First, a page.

What have been described above are broad prototypes. Each person will be a unique configuration of all three. Also each of these play a crucial role and all  of them have their own down sides. Whether or not they are able to play their respective roles effectively depends upon the hygiene of the eco-system in which they operate. It is in this respect that the fourth category namely the Intellectual “Shudra” becomes important, whose primary concern is with maintaining this hygiene and enabling life to blossom.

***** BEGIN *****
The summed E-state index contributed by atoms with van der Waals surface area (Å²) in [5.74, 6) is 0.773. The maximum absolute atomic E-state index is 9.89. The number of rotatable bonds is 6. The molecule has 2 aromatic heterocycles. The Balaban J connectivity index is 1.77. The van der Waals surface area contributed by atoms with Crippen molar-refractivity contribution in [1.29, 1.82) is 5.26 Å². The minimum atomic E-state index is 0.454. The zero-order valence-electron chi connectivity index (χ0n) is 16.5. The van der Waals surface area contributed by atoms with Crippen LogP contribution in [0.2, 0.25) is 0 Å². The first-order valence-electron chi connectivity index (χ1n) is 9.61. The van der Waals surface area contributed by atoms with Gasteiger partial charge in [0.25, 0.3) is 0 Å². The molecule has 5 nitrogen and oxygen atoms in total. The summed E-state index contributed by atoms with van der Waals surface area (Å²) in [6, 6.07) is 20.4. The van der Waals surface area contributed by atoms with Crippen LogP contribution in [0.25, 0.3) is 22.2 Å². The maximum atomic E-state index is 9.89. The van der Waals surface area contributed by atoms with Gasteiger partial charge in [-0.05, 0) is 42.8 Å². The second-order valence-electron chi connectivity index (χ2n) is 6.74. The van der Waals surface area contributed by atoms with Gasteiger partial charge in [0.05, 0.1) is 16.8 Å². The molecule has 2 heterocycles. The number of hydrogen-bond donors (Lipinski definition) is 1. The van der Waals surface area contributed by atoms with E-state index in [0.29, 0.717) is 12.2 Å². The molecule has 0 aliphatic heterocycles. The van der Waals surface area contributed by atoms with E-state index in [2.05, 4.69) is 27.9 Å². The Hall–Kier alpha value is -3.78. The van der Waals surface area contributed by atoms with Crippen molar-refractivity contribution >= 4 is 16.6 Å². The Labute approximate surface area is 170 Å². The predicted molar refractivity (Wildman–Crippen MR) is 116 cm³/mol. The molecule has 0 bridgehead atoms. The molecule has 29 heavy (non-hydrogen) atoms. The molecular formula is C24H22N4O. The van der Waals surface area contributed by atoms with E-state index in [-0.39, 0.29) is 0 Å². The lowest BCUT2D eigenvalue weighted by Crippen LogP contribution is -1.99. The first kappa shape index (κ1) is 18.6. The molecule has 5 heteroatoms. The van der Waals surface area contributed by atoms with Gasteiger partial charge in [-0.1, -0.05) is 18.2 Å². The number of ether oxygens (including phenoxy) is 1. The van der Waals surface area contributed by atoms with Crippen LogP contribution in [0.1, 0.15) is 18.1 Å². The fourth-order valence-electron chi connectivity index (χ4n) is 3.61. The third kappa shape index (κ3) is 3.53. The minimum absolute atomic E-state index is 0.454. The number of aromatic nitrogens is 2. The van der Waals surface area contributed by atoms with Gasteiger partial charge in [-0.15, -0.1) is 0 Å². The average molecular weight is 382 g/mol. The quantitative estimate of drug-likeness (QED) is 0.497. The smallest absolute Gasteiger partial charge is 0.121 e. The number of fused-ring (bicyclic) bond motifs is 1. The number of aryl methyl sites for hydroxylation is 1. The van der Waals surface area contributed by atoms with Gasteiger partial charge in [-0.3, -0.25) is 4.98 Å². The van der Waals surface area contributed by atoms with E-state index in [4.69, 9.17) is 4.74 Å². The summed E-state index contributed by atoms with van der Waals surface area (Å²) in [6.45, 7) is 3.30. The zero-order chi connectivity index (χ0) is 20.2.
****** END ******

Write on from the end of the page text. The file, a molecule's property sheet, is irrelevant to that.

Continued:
If the term intellectual is used only in a limited rational/theoretical sense then it may not seem applicable to this group, as they are not very erudite or learned people. They have no great theories to propound or any quick -fix solutions to offer. Their contribution is essentially of providing necessary service to the context so that healthy and meaningful intellectual endeavour can flourish. Thus they focus more on  the “process” aspect of the intellectual endeavour. In their scheme of things, intellect is not divorced from emotion and/or action. They believe that what one thinks, how one feels and the way one behaves are all inter-related and parts of an integrated “eco-system”. It is the hygiene of this eco-system which is most precious to them. They pay special attention to the fact that their “mind” responds differentially to different ideas. Some ideas find ready acceptance whereas others are strongly resisted. Similarly how they feel towards the “other” has a significant impact on the way they listen and impacts the quality of their dialogue with the other. Much of their effort and energy is spent on creating ground conditions and fostering a healthy ambience for meaningful intellectual endeavour.